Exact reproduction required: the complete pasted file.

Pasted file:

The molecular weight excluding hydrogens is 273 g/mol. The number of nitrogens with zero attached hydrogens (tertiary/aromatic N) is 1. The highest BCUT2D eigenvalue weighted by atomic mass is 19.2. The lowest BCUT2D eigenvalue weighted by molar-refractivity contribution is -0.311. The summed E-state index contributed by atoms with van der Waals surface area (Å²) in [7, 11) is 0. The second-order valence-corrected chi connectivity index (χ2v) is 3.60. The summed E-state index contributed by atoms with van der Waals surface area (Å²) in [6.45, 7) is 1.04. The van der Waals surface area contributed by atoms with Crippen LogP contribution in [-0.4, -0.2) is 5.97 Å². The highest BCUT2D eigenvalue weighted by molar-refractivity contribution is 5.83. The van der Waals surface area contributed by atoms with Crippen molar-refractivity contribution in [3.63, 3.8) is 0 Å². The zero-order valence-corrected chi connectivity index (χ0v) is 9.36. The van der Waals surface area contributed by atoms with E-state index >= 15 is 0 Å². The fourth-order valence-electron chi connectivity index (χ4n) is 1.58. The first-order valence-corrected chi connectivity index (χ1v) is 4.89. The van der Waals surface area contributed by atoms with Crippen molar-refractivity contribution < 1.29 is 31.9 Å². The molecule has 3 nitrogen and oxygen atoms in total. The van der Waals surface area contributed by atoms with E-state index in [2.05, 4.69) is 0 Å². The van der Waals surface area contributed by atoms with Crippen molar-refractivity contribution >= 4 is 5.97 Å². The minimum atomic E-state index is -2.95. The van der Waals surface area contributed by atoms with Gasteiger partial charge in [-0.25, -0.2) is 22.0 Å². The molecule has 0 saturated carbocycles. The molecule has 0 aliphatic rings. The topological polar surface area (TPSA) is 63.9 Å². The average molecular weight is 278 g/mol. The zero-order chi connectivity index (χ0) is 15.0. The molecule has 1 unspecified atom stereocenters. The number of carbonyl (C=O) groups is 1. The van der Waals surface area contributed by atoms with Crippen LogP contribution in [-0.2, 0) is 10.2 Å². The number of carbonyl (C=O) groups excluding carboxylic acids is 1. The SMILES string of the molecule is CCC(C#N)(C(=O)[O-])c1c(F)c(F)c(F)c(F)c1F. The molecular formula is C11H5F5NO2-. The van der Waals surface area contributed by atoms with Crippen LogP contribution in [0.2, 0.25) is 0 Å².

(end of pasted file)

The molecular weight excluding hydrogens is 273 g/mol. The number of nitrogens with zero attached hydrogens (tertiary/aromatic N) is 1. The highest BCUT2D eigenvalue weighted by atomic mass is 19.2. The lowest BCUT2D eigenvalue weighted by molar-refractivity contribution is -0.311. The summed E-state index contributed by atoms with van der Waals surface area (Å²) in [7, 11) is 0. The second-order valence-corrected chi connectivity index (χ2v) is 3.60. The summed E-state index contributed by atoms with van der Waals surface area (Å²) in [6.45, 7) is 1.04. The van der Waals surface area contributed by atoms with Crippen LogP contribution in [-0.4, -0.2) is 5.97 Å². The highest BCUT2D eigenvalue weighted by molar-refractivity contribution is 5.83. The van der Waals surface area contributed by atoms with Crippen molar-refractivity contribution in [3.63, 3.8) is 0 Å². The zero-order valence-corrected chi connectivity index (χ0v) is 9.36. The van der Waals surface area contributed by atoms with E-state index >= 15 is 0 Å². The fourth-order valence-electron chi connectivity index (χ4n) is 1.58. The first-order valence-corrected chi connectivity index (χ1v) is 4.89. The van der Waals surface area contributed by atoms with Crippen molar-refractivity contribution < 1.29 is 31.9 Å². The molecule has 3 nitrogen and oxygen atoms in total. The van der Waals surface area contributed by atoms with E-state index in [2.05, 4.69) is 0 Å². The van der Waals surface area contributed by atoms with Crippen molar-refractivity contribution >= 4 is 5.97 Å². The minimum atomic E-state index is -2.95. The van der Waals surface area contributed by atoms with Gasteiger partial charge in [-0.25, -0.2) is 22.0 Å². The molecule has 0 saturated carbocycles. The molecule has 0 aliphatic rings. The topological polar surface area (TPSA) is 63.9 Å². The average molecular weight is 278 g/mol. The zero-order chi connectivity index (χ0) is 15.0. The molecule has 1 unspecified atom stereocenters. The number of carbonyl (C=O) groups is 1. The van der Waals surface area contributed by atoms with Crippen LogP contribution in [-0.2, 0) is 10.2 Å². The number of carbonyl (C=O) groups excluding carboxylic acids is 1. The SMILES string of the molecule is CCC(C#N)(C(=O)[O-])c1c(F)c(F)c(F)c(F)c1F. The molecular formula is C11H5F5NO2-. The van der Waals surface area contributed by atoms with Crippen LogP contribution in [0.2, 0.25) is 0 Å².